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Northwestern Buffett Institute for Global Affairs

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Listen in to all of the events hosted by Northwestern University's Buffett Institute for Global Affairs. We believe that relationships – among individuals and institutions, globally and locally – can fuel knowledge and develop solutions to global challenges. The views and opinions expressed within our podcast episodes are those of the interviewees and do not necessarily reflect the views or opinions of the Buffett Institute for Global Affairs.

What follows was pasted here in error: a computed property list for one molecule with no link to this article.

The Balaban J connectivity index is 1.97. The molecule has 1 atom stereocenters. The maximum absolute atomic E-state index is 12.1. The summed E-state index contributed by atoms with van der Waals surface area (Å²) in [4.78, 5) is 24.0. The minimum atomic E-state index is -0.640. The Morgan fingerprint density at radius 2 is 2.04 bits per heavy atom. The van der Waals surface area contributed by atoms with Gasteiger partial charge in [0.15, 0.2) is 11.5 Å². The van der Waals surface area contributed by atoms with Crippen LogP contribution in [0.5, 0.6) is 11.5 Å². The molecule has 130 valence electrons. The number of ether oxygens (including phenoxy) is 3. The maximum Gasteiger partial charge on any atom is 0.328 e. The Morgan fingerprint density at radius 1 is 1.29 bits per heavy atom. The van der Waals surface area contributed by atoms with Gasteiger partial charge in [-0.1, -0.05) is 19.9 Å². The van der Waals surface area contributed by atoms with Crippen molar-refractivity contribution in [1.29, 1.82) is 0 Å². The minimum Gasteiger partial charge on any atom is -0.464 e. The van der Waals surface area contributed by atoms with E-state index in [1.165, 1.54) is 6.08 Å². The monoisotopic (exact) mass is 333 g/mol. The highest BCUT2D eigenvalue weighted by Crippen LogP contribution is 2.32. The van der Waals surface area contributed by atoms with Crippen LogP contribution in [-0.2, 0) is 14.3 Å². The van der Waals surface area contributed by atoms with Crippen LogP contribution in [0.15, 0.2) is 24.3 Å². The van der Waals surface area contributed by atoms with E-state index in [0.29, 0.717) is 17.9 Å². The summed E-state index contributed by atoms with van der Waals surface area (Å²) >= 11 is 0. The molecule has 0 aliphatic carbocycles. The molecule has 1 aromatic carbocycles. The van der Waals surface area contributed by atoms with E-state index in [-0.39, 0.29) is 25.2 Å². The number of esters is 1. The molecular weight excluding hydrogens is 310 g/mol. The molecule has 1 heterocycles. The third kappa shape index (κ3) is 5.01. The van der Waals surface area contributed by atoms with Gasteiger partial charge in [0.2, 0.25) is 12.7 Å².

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Survey evidence from 16 developing countries shows widespread employment loss and declines in income and food security since the onset of the COVID-19 pandemic. These patterns are apparent in Ghana. In this Northwestern Buffett "Building Sustainable Futures: Global Challenges and Possibilities" webinar, Chris Udry, professor of Economics at Northwestern University, and Robert Darko Osei, vice dean for the School of Graduate Studies at the University of Ghana, discuss the effect on workers of the COVID lockdown policies implemented in urban areas, and the organization of a program of mobile money transfers to individuals in poor households.They will discuss the dynamic effects of lockdowns on employment. They will show how substantial, randomized mobile money transfers affected social distancing, food security, and work patterns. Further, they will discuss how reliance on mobile money restricted the reach of the program to those with access to mobile phones but allowed for useful characterization of excluded populations.Chris Udry: Robert E. and Emily King Professor of Economics at Northwestern University. He is a development economist whose research focuses on rural economic activity in Sub-Saharan Africa. His current research includes directing the first long-term, nationwide socioeconomic panel survey of individuals across Ghana (in collaboration with the University of Ghana); randomized evaluations of a variety of governmental and NGO-led development programs in West Africa; work on household organization, risk, information flows and agriculture in Mali and Ghana; and the role of psychological well-being on economic decision-making.Robert Darko Osei: Associate Professor in the Institute of Statistical, Social and Economic Research (ISSER), University of Ghana, Legon, and also the Vice Dean for the School of Graduate Studies at the University of Ghana. Robert has published widely in edited volumes and top international journals. His main areas of research include evaluative poverty and rural research, macro and micro implications of fiscal policies, aid effectiveness and other economic development policy concerns. He is currently involved in a number of research projects in Ghana, Niger, Burkina Faso and Mali. This webinar is part of the Northwestern Buffett Institute for Global Affairs’ Building Sustainable Futures: Global Challenges and Possibilities series. This and other spring 2021 webinars focused on UN SDG 10: Reduced Inequalities are co-sponsored by the Northwestern University Community for Human Rights (NUCHR).